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Nov 2, 2012

The P.M.’s Economic Summit with the private sector

Prime Minister Dean Barrow will be holding meetings in the next few days in Miami with financial advisors on the restructuring of the super bond. On the ground here, a team from the International Monetary Fund is conducting a review of government’s capacity to meet debt obligations. And on Thursday, Prime Minister met with the private sector to discuss economic issues at the second annual economic forum. The P.M. had positives and negatives to report, but government’s biggest challenge is crime. News Five’s Jose Sanchez reports.


Jose Sanchez, Reporting

The second Business Forum under the theme “Partnering for Growth” was held at the Old Belize Pavillion. Both private and public sector representatives gathered for the forum that was engineered to foster economic growth and jobs. The Prime Minister gave the main address in which he outlined some changes in the economy.


Prime Minister Dean Barrow

Dean Barrow

“Our economy has continued to grow, although that growth is still below desirable rates and below, we think, our potential capacity. Last year’s economic expansion was about two point five, but there will be some uptick this year with the Central Bank projecting as much as a full percentage point in GDP increase.”


The stabilization of the sugar industry along with future expansion by American Sugar Refinery and the investment of a new grower in the west are both projecting growth. But another pertinent industry is drying up.


Prime Minister Dean Barrow

“On the negative side, there has been a faster than expected decline in petroleum production and exports and this has had a substantial impact on the fiscal accounts. The ongoing seismic surveys and the current drilling operation in the northwest of the country have not yet produced a replacement for the B.N.E. production principally at Spanish Lookout.”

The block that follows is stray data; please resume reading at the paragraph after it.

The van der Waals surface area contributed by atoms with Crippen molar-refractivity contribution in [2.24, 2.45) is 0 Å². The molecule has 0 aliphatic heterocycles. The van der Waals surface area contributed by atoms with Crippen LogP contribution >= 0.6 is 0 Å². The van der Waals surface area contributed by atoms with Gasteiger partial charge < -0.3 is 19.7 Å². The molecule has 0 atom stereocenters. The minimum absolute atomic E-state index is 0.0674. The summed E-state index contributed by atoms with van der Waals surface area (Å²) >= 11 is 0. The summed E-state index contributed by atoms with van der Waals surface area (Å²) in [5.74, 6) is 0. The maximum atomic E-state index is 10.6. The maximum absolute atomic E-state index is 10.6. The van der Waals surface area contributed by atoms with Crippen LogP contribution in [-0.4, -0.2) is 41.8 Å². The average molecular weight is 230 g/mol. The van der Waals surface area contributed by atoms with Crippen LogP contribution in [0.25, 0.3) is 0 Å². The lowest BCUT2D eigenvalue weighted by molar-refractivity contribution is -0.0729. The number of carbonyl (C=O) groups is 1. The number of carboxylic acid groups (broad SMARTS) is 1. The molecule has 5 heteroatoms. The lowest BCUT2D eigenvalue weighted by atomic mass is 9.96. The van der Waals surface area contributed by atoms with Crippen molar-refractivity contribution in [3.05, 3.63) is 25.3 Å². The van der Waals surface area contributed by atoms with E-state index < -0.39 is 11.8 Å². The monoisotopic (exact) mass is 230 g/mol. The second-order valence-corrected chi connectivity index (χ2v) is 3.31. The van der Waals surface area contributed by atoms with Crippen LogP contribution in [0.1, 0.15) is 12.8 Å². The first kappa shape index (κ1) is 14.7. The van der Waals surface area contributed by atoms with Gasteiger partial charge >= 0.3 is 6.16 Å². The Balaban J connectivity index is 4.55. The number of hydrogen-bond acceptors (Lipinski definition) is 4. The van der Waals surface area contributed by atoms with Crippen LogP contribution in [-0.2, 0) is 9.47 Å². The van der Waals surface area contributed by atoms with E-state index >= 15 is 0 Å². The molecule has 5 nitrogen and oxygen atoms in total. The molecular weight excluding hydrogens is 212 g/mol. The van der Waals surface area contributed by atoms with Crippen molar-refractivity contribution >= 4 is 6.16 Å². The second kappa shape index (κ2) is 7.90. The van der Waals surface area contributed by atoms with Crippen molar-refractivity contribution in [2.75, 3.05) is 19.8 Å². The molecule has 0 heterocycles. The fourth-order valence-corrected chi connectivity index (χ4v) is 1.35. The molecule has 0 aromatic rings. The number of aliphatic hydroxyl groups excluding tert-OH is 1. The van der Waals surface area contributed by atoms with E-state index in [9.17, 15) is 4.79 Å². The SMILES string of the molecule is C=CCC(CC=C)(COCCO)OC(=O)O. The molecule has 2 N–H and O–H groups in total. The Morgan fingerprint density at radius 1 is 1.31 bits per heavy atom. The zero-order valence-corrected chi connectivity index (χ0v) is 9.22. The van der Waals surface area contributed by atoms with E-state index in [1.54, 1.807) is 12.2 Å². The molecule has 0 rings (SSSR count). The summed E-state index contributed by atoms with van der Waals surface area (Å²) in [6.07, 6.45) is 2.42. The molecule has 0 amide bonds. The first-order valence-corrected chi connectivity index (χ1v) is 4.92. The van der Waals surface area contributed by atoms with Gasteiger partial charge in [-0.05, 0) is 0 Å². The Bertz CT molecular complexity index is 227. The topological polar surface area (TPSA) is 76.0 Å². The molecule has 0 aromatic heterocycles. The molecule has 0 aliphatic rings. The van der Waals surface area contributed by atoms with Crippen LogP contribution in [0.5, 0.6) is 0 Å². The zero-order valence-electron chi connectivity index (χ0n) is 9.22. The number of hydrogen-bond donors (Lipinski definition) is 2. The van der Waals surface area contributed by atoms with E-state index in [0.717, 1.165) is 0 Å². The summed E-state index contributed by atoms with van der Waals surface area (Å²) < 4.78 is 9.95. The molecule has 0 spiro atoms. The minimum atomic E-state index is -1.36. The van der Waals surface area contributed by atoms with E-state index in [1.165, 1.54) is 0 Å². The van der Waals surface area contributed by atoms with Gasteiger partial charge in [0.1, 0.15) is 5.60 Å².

The winding down of recent anti-crime work programs and the less than stellar gang truce has made it necessary for the government to rethink a crime strategy, or as the prime minister says “wheel and come again.”


Prime Minister Dean Barrow

“Security is now a critically important business cost area; that there is no way we can give in to a climate that holds entire communities including the commercial sector hostage. So Government will wheel and come again. We have re-strategized, we will re-mobilize, we will re-operationalize. We believe we have finally found a way to get the shooters off the streets and into an institution. Thus, together with our social partners and the citizenry, we will employ new means to lick this problem. And in doing so, we will utilize every resource, we will spend every dollar, we will pay every price until once and for all we get this thing under control and take our country back.”


And in the country is the IMF whom the Prime Minister recently met with to restructure the tax system and also to improve the Superbond Debt Management capacity.


Prime Minister Dean Barrow

“The tax review for Belize is now a priority item. Of course there are multiple objectives that we seek to obtain by way of the tax reform and to hear that the consummation which we have all devoutly wished may well be at hand, Madam Kay, I’m sure is music to your ears. Clearly there is a need for equity across the society in the payment of taxes, but there is also a need for revenue for the Government if it is to be able to carry out its functions.”